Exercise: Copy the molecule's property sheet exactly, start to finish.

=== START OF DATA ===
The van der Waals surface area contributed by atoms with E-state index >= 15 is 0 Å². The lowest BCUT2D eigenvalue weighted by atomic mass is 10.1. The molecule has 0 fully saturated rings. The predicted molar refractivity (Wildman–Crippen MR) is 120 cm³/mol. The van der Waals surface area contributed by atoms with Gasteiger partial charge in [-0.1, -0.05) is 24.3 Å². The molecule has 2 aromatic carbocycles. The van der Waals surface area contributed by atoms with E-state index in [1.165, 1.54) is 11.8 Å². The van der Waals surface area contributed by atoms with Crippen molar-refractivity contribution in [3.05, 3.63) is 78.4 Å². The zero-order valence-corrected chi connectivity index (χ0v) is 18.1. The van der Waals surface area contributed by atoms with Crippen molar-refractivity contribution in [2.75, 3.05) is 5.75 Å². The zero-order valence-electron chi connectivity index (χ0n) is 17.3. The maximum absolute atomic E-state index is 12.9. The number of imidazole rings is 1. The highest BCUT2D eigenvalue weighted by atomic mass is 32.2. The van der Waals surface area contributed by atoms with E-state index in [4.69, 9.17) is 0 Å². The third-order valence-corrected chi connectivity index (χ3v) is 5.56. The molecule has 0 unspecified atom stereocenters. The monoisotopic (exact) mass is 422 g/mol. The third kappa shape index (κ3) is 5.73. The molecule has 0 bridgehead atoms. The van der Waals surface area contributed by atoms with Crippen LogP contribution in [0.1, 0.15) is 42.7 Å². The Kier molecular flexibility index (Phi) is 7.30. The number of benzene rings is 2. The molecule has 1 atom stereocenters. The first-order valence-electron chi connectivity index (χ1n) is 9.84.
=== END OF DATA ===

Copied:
The van der Waals surface area contributed by atoms with E-state index >= 15 is 0 Å². The lowest BCUT2D eigenvalue weighted by atomic mass is 10.1. The molecule has 0 fully saturated rings. The predicted molar refractivity (Wildman–Crippen MR) is 120 cm³/mol. The van der Waals surface area contributed by atoms with Gasteiger partial charge in [-0.1, -0.05) is 24.3 Å². The molecule has 2 aromatic carbocycles. The van der Waals surface area contributed by atoms with E-state index in [1.165, 1.54) is 11.8 Å². The van der Waals surface area contributed by atoms with Crippen molar-refractivity contribution in [3.05, 3.63) is 78.4 Å². The zero-order valence-corrected chi connectivity index (χ0v) is 18.1. The van der Waals surface area contributed by atoms with Crippen molar-refractivity contribution in [2.75, 3.05) is 5.75 Å². The zero-order valence-electron chi connectivity index (χ0n) is 17.3. The maximum absolute atomic E-state index is 12.9. The number of imidazole rings is 1. The highest BCUT2D eigenvalue weighted by atomic mass is 32.2. The van der Waals surface area contributed by atoms with E-state index in [4.69, 9.17) is 0 Å². The third-order valence-corrected chi connectivity index (χ3v) is 5.56. The molecule has 0 unspecified atom stereocenters. The monoisotopic (exact) mass is 422 g/mol. The third kappa shape index (κ3) is 5.73. The molecule has 0 bridgehead atoms. The van der Waals surface area contributed by atoms with Crippen LogP contribution in [0.1, 0.15) is 42.7 Å². The Kier molecular flexibility index (Phi) is 7.30. The number of benzene rings is 2. The molecule has 1 atom stereocenters. The first-order valence-electron chi connectivity index (χ1n) is 9.84.